What is the most complex molecule we can manufacture without the help of proteins?

This isn't motivated by anything but curiosity about the state of chemical engineering. I realize “complexity” is a loaded term, so I'll defer to the judgment of the respondent: number of molecules, complex arrangement of bonds, or whatever other measure might be appropriate.


closed as too broad by DSVA, Mithoron, Jon Custer, Todd Minehardt, Oscar Lanzi Aug 1 '17 at 15:14

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    $\begingroup$ "Most complex" isn't well-defined. $\endgroup$ – Ivan Neretin Aug 1 '17 at 14:18
  • $\begingroup$ Complex may not be well-defined, but that doesn't mean it isn't a useful term or that, in most cases, we know it when we see it. Big structures that are simple and repetitive wouldn't, I suggest, count. But even small structures with lots of chiral centres might. $\endgroup$ – matt_black Aug 1 '17 at 15:11
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    $\begingroup$ Oh, and a trivial (and possibly ironic) answer might actually be "proteins" since they can occasionally be synthesised without the use of other proteins. Or possibly DNA/RNA which can be built in stages in the lab as a step towards the biological synthesis of non-natural proteins. $\endgroup$ – matt_black Aug 1 '17 at 15:13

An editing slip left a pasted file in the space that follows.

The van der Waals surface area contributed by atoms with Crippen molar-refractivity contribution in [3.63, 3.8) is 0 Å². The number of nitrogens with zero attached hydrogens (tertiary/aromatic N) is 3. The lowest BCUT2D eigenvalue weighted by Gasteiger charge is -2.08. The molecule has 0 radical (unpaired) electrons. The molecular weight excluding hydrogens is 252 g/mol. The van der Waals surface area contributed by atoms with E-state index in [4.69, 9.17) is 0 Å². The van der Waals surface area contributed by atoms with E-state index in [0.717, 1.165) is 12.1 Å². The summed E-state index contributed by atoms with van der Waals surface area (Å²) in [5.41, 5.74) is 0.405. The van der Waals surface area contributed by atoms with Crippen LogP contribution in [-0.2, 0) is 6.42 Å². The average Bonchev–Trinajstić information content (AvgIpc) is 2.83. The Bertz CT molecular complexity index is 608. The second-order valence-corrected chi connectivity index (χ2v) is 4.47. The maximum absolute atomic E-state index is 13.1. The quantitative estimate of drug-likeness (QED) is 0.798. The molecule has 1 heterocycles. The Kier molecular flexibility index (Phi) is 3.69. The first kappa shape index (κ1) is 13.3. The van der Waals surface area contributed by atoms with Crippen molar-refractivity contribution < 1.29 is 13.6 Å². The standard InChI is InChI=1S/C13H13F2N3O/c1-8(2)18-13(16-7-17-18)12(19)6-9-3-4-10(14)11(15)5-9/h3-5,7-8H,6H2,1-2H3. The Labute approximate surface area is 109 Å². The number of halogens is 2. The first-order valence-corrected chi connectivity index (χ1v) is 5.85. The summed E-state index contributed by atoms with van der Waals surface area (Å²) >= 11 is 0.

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    $\begingroup$ When I was taking freshman chem the book mentioned that a bowling ball is basically a cross-linked polymer network, so if a "complex molecule" is just a lot of atoms covalently bound together I am going bowling. $\endgroup$ – Oscar Lanzi Aug 1 '17 at 15:18
  • $\begingroup$ If we limit the answer to synthesized chemical substances with a single, definite chemical structure, and apply a generally accepted measure of complexity, then this is an answerable question. For synthetic organic chemists, vitamin B-12 used to be Mt. Everest. $\endgroup$ – iad22agp Aug 1 '17 at 18:43

I guess in the field of inorganic chemistry polyoxometalates (POMs) are comparable with proteins in terms of structural complexity. Macroanionic POMs such as Keplerates $\ce{\{Mo132\}}$

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are also capable of further self-assembly in diluted solutions, producing so-called "blackberries" [1] of a size of around $\pu{0.05 .. 0.1 \mu m}$:

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Also, see the post Measure the complexity of a molecule and the corresponding paper [2] of Prof. Lee Cronin, one of the most productive polyoxometalate chemist of current era.

  1. Kistler, M. L.; Bhatt, A.; Liu, G.; Casa, D.; Liu, T. J. Am. Chem. Soc. 2007, 129 (20), 6453–6460. DOI 10.1021/ja0685809.
  2. Marshall, S. M.; Murray, A. R. G.; Cronin, L. arXiv:1705.03460 [q-bio.OT] 2017.

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